Title: The Unbecoming of Mara Dyer
Series: Mara Dyer Trilogy
Book Number: #1
Author/s: Michelle Hodkin
Publication Date: September 27th, 2011
Publisher: Simon & Schuster Books
Mara Dyer believes life can’t get any stranger than waking up in a hospital with no memory of how she got there.
She believes there must be more to the accident she can’t remember that killed her friends and left her strangely unharmed.
She doesn’t believe that after everything she’s been through, she can fall in love.
I accidentally posted the draft of this a few days ago, when writing my dot-points, so apologies for any random notifications you may have received.
I picked up The Unbecoming of Mara Dyer on a bit of a whim. Influenced by the social media hype and persuaded by my huge book-drought, Michelle Hodkin’s first instalment to the Mara Dyer trilogy had me flipping through its pages wherever time allowed (and sometimes, when time did not allow).
I have to talk about the universe’s atmosphere first. It was dark and creepy, yet warm and cosy at the same time. It pulled you in, freaked you out, and tied you down – reminding me of the Hush, Hush series by Becca Fitzpatrick. Hodkin’s characters added to this intriguing atmosphere, and whilst you despised a few, and loved a few more, each personality was built with absolute perfection. There was, surprisingly, not one character I was not fond of because of their depth, or lack thereof.
On the subject of characters, the beginning introduced a lot of people, with their fair share of information, all at once. This was a let down, because some of these said people weren’t spoken about all too often and could easily have been forgotten. The format of the beginning chapters were not my favourite, either. I was utterly confused, and just not grabbed by the writing straight away, which was a shame, this isn’t to say I disliked it though, so I’m not sure where I stand on that matter.
Ookay. Here. The romance between the two main characters felt forced, fake, and almost boring. I am a sucker for cute YA romance novels but sometimes I was tempted to skip these parts. I mean, Mara Dyer the girl with PTSD falling head over heels with this boy she barely knew within the first 30% of the book? nah… I would have liked to see more of a lead up and hate part of the ‘hate to love’ romance.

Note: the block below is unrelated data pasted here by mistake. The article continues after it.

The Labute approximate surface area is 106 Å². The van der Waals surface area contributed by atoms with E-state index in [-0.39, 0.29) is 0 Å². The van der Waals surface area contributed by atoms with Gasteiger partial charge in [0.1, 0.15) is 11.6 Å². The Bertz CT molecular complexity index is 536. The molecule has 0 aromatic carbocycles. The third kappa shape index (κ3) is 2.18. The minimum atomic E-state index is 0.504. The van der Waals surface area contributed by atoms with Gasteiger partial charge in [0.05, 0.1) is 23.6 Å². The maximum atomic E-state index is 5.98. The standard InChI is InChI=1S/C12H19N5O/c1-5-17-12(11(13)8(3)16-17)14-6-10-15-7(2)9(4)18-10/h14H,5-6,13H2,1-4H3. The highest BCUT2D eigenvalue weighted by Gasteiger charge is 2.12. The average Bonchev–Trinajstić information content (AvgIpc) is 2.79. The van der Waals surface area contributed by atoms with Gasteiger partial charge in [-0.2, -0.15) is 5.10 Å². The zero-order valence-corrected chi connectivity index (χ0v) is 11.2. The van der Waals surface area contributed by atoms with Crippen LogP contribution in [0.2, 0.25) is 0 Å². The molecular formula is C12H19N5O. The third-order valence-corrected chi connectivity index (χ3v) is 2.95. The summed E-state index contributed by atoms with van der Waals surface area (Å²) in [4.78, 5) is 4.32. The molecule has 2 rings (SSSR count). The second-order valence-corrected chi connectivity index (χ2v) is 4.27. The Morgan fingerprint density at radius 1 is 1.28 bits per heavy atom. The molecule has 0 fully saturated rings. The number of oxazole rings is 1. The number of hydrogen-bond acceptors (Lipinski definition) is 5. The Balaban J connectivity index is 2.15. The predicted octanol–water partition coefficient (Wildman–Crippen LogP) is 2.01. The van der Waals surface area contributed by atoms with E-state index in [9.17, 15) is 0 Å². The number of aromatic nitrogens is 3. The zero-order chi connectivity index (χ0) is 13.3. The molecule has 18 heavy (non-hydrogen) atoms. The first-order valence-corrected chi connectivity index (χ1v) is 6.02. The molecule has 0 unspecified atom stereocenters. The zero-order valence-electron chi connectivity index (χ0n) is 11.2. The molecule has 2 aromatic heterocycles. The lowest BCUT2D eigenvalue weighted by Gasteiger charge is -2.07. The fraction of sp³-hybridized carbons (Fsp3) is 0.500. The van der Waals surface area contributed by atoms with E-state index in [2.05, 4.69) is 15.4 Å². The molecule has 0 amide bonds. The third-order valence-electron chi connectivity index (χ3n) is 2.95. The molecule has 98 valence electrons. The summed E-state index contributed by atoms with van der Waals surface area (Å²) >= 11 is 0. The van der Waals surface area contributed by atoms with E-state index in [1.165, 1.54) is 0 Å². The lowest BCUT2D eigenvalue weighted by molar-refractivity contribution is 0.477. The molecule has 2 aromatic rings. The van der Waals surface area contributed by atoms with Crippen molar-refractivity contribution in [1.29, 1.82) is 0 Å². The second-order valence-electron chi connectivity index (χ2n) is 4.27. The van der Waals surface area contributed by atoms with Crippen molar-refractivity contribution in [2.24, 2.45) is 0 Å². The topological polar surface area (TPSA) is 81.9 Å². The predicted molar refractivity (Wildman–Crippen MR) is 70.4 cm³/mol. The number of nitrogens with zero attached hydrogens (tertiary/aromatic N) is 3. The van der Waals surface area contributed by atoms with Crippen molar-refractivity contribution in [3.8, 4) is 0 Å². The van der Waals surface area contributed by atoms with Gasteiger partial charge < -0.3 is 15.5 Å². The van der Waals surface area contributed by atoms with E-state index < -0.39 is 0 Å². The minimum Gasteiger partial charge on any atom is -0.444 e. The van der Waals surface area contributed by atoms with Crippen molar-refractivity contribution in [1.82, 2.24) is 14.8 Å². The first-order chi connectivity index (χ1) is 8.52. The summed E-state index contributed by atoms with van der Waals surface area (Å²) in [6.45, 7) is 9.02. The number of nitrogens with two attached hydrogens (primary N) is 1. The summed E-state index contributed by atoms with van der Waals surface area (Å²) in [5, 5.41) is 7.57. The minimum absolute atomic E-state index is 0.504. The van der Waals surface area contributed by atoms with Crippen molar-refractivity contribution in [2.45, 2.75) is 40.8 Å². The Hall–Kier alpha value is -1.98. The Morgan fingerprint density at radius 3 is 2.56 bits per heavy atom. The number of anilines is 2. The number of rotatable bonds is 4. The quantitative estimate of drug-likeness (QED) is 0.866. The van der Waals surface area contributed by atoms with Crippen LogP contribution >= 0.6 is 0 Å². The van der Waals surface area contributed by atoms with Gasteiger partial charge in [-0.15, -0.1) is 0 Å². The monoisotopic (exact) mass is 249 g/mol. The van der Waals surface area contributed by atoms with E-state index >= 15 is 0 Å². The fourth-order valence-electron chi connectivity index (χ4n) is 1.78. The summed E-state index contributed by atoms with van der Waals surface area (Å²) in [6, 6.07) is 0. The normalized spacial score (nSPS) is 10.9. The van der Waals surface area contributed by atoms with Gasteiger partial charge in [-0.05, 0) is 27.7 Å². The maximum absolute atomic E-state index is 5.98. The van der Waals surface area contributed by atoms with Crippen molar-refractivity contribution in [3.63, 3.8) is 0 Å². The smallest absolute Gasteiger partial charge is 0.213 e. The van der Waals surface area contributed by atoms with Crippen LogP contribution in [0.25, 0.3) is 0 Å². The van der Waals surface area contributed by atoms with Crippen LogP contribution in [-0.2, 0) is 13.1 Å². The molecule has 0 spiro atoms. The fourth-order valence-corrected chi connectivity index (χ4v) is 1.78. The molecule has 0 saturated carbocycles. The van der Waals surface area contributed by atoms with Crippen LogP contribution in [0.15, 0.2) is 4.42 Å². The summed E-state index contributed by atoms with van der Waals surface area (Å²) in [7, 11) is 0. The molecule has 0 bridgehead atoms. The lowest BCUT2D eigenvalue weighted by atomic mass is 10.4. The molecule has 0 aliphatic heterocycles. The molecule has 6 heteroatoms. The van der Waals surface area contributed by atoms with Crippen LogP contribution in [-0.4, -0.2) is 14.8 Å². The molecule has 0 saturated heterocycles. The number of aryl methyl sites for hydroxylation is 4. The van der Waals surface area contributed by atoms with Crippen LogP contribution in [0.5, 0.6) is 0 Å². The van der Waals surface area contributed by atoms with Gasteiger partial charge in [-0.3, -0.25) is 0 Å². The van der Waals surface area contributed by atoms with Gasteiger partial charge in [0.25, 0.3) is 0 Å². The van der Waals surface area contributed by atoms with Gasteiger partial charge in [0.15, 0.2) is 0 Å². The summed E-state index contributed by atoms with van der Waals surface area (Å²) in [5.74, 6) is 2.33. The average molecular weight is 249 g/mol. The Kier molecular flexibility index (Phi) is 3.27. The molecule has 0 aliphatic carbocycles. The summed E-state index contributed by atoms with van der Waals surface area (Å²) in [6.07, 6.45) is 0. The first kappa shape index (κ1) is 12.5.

The Unbecoming also featured some amazing dialogue. I enjoyed reading the wit weaved into Dyer’s own words, and the realness of each and every conversation.
The book itself was written from the perspective of Mara Dyer, who suffered from PTSD and was close to being admitted to a psychiatric hospital by her own loving mother. This was both fascinating and incredibly confusing at the same time. I mean, the book ultimately relied on her narrating for a good story, but the biggest problem I had with Hodkin’s novel was that I was confused, like, 90% of the book. I had no idea what was real, what were hallucinations, who was dead, who was alive, and adding scenes from prior to the Big Event™ made this even harder to grasp (however well they were written). If you’re planning on reading The Unbecoming of Mara Dyer anytime soon, make sure you have the time and effort to read slowly and carefully, and be prepared to re-read entire pages.
Finally, the ending. Expected, yes, but wanted? I don’t know? It felt unfinished, even for book one of a three-part series. Disappointing, even. But good. I just don’t know how I feel about it.
Overall, this book had an insanely interesting plot, beautifully crafted characters, and great dialogue. It’s format was confusing, and narrator was challenging to understand at times, but it was worth trying harder because Michelle Hodkin nailed the non-cliche, teenage slight-romance-lil’-bit-of-bad-boy, mysterious/dark storyline on the head. This little chicken with definitely be continuing along the Mara Dyer trilogy.
So for all its flaws, I think a 3.5 star rating is the way to go.
What did you think of The Unbecoming of Mara Dyer? Who was your favourite character, and what do you think of the ending??